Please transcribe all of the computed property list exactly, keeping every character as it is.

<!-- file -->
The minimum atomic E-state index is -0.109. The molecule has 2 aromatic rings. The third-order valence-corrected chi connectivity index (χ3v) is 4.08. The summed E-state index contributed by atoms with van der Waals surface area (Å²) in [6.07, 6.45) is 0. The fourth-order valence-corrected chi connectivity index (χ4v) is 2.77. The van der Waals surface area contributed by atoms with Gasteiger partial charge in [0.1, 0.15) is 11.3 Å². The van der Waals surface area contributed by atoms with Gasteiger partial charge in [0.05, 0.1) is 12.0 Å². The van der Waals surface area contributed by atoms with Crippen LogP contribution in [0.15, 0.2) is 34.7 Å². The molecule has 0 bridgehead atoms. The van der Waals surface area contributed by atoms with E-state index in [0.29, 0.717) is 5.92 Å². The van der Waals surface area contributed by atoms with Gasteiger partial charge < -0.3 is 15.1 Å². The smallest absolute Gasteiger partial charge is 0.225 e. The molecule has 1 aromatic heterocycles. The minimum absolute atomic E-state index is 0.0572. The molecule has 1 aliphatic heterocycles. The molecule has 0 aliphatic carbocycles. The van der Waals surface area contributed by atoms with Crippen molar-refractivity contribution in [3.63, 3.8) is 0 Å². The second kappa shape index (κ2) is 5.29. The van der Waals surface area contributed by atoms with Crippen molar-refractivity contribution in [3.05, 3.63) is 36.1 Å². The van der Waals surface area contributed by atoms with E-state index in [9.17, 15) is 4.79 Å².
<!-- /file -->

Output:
The minimum atomic E-state index is -0.109. The molecule has 2 aromatic rings. The third-order valence-corrected chi connectivity index (χ3v) is 4.08. The summed E-state index contributed by atoms with van der Waals surface area (Å²) in [6.07, 6.45) is 0. The fourth-order valence-corrected chi connectivity index (χ4v) is 2.77. The van der Waals surface area contributed by atoms with Gasteiger partial charge in [0.1, 0.15) is 11.3 Å². The van der Waals surface area contributed by atoms with Gasteiger partial charge in [0.05, 0.1) is 12.0 Å². The van der Waals surface area contributed by atoms with Crippen LogP contribution in [0.15, 0.2) is 34.7 Å². The molecule has 0 bridgehead atoms. The van der Waals surface area contributed by atoms with E-state index in [0.29, 0.717) is 5.92 Å². The van der Waals surface area contributed by atoms with Gasteiger partial charge < -0.3 is 15.1 Å². The smallest absolute Gasteiger partial charge is 0.225 e. The molecule has 1 aromatic heterocycles. The minimum absolute atomic E-state index is 0.0572. The molecule has 1 aliphatic heterocycles. The molecule has 0 aliphatic carbocycles. The van der Waals surface area contributed by atoms with Crippen molar-refractivity contribution in [3.63, 3.8) is 0 Å². The second kappa shape index (κ2) is 5.29. The van der Waals surface area contributed by atoms with Crippen molar-refractivity contribution in [3.05, 3.63) is 36.1 Å². The van der Waals surface area contributed by atoms with E-state index in [9.17, 15) is 4.79 Å².